There is a pleasure in the pathless woods,
There is a rupture on the lonely shore,
There is society, where none intrudes.
By the deep sea, and music in its roars;
I love not man the less, but nature more.
- George Gordon 

They say that Himalayas were created by some tectonic activity (collision of tectonic plates and gradual uplift of landmass, something like that). Although I am a rationalist, but sometimes I really doubt the theories that say that Himalayas are a creation of tectonic activities. What puzzles me is how can such events create something so beautiful. It seems to me that Himalayas are the artistic work of God’s own hands. He must have taken too much pain to design the hills and mountains; and then make them a reality. First of all, He would have created the mountains by hammer-and-chisel work on the rocky mass. He would have produced all the heights possible. He must have looked from all the angles to ensure the perfection. Then He would have laid the lush green blanket over the whole area. Then He would have planted the pine and oak trees, careful to leave perfect spaces between them. In the protection of the pine trees, all types of vegetation grew. Then He would have created the fountains and falls at appropriate places. Then He would have created rivers whose meanders were designed to match the pattern of spaces between hills. Then he looked at his work and was satisfied with that but then suddenly He thought something is missing. Then he covered the higher peaks with snow caps to give them a finishing touch. This is how I think Himalayas were formed.

I have traveled Haridwar, Hrishikesh, Neelkanth, Shimla, Nainital, Mussoorie and Dhanaulti; and have explored the beauty of Shivalik range of Himalayas, but deep within, there was an ardent desire to see the snow in Himalayas, to touch it and to feel it. You can see snow-capped mountains while going to Dhanaulti from Mussoorie (view of Nanda Devi on a day with clear sky) and also while going to Nainital but these views were from a significant distance and I wanted to have those peaks close enough. So, it was planned that we will go to Manali to experience snowfall. Luckily this year, Uttarakhand  also experienced heavy snowfall and after some thought it was decided that we will go to Chopta in Rudraprayag district, which is situated on the way to Kedarnath.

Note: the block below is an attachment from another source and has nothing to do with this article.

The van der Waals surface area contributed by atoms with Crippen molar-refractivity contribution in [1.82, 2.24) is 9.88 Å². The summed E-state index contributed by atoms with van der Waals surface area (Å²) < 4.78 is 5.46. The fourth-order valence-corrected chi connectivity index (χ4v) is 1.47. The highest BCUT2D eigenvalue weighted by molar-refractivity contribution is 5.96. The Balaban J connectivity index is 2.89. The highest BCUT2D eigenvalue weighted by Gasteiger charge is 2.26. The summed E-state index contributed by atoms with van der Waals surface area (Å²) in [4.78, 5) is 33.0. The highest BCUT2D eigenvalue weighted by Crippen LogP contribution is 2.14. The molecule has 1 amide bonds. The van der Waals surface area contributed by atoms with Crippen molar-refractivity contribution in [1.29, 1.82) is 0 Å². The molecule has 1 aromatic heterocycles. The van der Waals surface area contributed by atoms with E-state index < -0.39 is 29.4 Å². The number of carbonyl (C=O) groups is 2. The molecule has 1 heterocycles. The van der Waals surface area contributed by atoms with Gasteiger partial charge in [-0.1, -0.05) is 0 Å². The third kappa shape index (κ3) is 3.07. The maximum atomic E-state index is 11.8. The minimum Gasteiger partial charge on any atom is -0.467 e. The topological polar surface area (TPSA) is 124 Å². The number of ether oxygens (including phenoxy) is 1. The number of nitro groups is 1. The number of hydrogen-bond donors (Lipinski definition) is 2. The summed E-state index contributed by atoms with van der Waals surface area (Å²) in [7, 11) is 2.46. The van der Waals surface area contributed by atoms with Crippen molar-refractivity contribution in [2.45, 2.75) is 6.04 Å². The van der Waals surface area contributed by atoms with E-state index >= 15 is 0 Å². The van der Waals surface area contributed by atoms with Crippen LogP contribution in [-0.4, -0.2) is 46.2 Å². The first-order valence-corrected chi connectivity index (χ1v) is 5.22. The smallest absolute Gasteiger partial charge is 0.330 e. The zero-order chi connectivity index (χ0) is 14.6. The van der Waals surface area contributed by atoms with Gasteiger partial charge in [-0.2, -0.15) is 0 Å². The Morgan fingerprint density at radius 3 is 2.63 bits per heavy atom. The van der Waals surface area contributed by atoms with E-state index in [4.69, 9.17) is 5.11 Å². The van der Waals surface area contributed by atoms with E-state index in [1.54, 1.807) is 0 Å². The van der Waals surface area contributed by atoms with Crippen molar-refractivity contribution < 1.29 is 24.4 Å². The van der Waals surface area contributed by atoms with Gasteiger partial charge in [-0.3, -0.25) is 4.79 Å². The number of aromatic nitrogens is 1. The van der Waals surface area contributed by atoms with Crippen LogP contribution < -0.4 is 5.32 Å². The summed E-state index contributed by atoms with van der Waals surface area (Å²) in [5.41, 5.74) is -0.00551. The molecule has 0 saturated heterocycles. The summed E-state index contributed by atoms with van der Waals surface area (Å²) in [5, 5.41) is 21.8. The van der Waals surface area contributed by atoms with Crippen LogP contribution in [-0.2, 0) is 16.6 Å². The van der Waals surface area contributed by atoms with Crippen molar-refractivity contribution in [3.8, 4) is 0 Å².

The most adventurous part of going to a hilly area is the travelling itself. Curvy roads on the mountains have a wall of rock on one side and deep gorges on the other side, sometimes so high that it is a daring task even for a normal person to see into that gorge, leave alone an acrophobic person. These heights make the journey more adventurous. I still remember once, while returning from Mussoorie, the careless bus driver made everyone shiver on few occasions. From one side of the valley, the roads on the other side of the valley, occupying tiny portion of the huge mountains, look like a crawling snake - so narrow yet so long. The vehicles on those roads look so small that they remind us of the toy cars that we played with during our childhood days. The sweet sound of the river flowing in the valley never stopped during our journey of around 200 km.

We started our trip from Hrishikesh along the river Ganga. Initially the roads were less difficult to drive but the driver should refrain from seeing the beautiful landscape for his own safety. Parallel to the road, down in the valley, the river was on an endless journey on the pebbles with the 'kal-kal' sound. The steep mountains with random shapes and random heights looked very beautiful. We felt cold air whenever mountains deprived us of the sunlight. The journey continued like this for 70 km till we reached Devprayag, where Bhagirathi and Alakananda merge to form Ganga. Prayag is a place where two rivers merge. In Uttarakhand, you will find many ‘Prayags’- Devprayag, Rudraprayag, Karnaprayag etc. From the road, we could see that a dark-greenish clean stream met with a stream comparatively rich in silt and after they merged, Ganga was formed. From Devprayag, we took our road alongside Alakananda. After every 5 to 10 km of travel we met small villages having tea shops along the roads, few houses on the slopes and step farms covering the hills. Then came Srinagar, the largest town and widest valley in Garhwal hills (Not to be confused with Srinagar of Kashmir). Here we could see from a distance a dam under construction. Many miles after, we arrived in Rudraprayag, the meeting point of rivers Alakananda and Mandakini. After travelling further 45 km, we reached Ukhimath and it was already dark by that time and we decided to stay in Ukhimath. One must come prepared to tolerate the extreme temperatures.